Table 1—CO Design Values for Truckee Meadows, NV, Years 2006-2015

Design Values (ppm) 6Years
1-Hour8-Hour
4.83.32006
4.73.32007
3.92.92008
4.22.62009
3.12.62010
3.42.62011
2.82.32012
2.82.42013
3.22.42014
2.72.02015
2.21.57 2016

B. Attainment Inventory

Due to the area's status at the time as moderate nonattainment for the CO standards, the District developed a 1990 baseline emissions inventory and has continued to update the inventory pursuant to CAA requirements every three years. The most recent inventory at the time the state submitted the 2014 Maintenance Plan was for the year 2011. The District is using the 2011 emissions inventory, adjusted down due to unusually high wildfire emissions that occurred that year, as the attainment inventory. The District refers to this attainment inventory as the Truckee Meadows maintenance emissions limit. With the level of emissions that occurred in 2011, the area still attained the CO standards. Levels at or below the downward-adjusted 2011 emissions (that is, the Truckee Meadows maintenance emissions limit) are therefore expected to maintain the standards. The unadjusted emissions levels are presented in Table 2. The District then adjusts the nonpoint source category to reflect more representative wildfire emissions, and then uses the adjusted total emissions for the area as the maintenance emissions limit, as explained in section III.C below.

Table 2—2011 CO Inventory

Source category2011 Inventory (pounds per day)
Point3,361
Nonpoint154,956
Non-road50,706
On-road163,500
Total *372,522
* Totals may not add up due to rounding.

The EPA finds that the 2011 inventory information presented by the District is acceptable and consistent with the source category amounts and totals for the 2011 National Emissions Inventory for Washoe County, with one exception. The District's information does not account for railroad (locomotive) emissions. Locomotive emissions would add 3.6 tons per year of CO emissions to the area, or 19.7 pounds per day (lbs/day). Compared to a total inventory of 372,522 lbs/day, however, the omission of railroad emissions amounts to less than 0.01% of the total CO emissions for the area, and the EPA therefore does not believe the omission to be significant.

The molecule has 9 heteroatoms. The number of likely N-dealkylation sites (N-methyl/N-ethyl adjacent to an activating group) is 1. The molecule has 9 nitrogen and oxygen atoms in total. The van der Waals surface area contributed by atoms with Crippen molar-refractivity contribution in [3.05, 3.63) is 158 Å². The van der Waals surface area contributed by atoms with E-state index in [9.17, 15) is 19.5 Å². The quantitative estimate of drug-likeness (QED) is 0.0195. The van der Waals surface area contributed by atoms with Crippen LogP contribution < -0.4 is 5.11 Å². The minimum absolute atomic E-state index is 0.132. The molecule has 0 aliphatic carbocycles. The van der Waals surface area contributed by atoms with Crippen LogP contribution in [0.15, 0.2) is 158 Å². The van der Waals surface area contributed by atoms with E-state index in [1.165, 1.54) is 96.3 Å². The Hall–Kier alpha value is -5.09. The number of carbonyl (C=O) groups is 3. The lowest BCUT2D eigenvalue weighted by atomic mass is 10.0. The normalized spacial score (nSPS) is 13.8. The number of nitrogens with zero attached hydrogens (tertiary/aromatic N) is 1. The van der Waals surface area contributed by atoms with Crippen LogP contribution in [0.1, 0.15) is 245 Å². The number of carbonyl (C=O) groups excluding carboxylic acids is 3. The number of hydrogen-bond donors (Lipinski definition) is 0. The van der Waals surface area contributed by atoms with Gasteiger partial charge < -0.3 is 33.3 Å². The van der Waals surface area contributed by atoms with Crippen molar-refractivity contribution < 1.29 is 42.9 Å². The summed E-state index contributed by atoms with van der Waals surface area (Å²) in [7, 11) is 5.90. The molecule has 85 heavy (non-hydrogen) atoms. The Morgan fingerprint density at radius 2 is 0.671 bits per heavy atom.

C. Maintenance Demonstration

In general, a state may demonstrate that an area will maintain the NAAQS by showing that future emissions will not exceed the level of the attainment inventory.[8] Attainment must be demonstrated for the 10-year period following the first ten years covered by the initial maintenance plan. For the Truckee Meadows area, the first maintenance period ranges from 2008, when the EPA approved the area's redesignation request and maintenance plan, through the year 2018. In the 2014 Maintenance Plan, the District must also demonstrate attainment for the 10-year period following the first ten years. The 2014 Maintenance Plan covers a portion of the first 10-year period (through 2018), as well as the second ten years, 2018 through 2028. In addition, a state may go beyond the minimum requirements of the CAA. The District has elected to make the horizon year for this Plan 2030 for the convenience of transportation planning.

Although the 2005 Maintenance Plan addresses maintenance through the year 2018, the emissions projections of the 2014 Maintenance Plan replace those from the previous plan. The District's rationale is that there are now better Start Printed Page 59493planning assumptions and improved emissions calculation methodologies that were not available in developing the previous plan. Updated methodologies include the change from using MOBILE6 mobile source modeling software, used for the 2005 Maintenance Plan, to the MOVES model used for the 2014 Maintenance Plan.

As noted above, the District used its 2011 periodic emissions inventory [9] to develop the baseline 2011 “maintenance emissions limit” for the Truckee Meadows area, which is then used to compare future emissions inventories for the purpose of verifying continued attainment of the CO NAAQS as long as those future emissions are lower than the maintenance emissions limit.

As shown in Table 3, for most emissions categories, the District simply used emission levels from the 2011 periodic emissions inventory to develop its 2011 maintenance emissions limit. However, for wildfires, the District noted that 2011 was an unusually active year for wildfires, with corresponding CO emissions of 105,092 lbs/day. To approximate more typical wildfire emissions for purposes of producing the 2011 Truckee Meadows maintenance emissions limit, the District used the average of wildfire emissions for the four previous inventory years (1999, 2002, 2005, and 2008). That average is 217 lbs/day, which the District used to adjust the nonpoint source category. Due to this adjustment, total nonpoint emissions for the nonpoint source category are 50,081 lbs/day for the maintenance emissions limit, as compared with 154,956 lbs/day in the 2011 emissions inventory, as shown in Table 3. See 2014 Maintenance Plan, Table 2-3.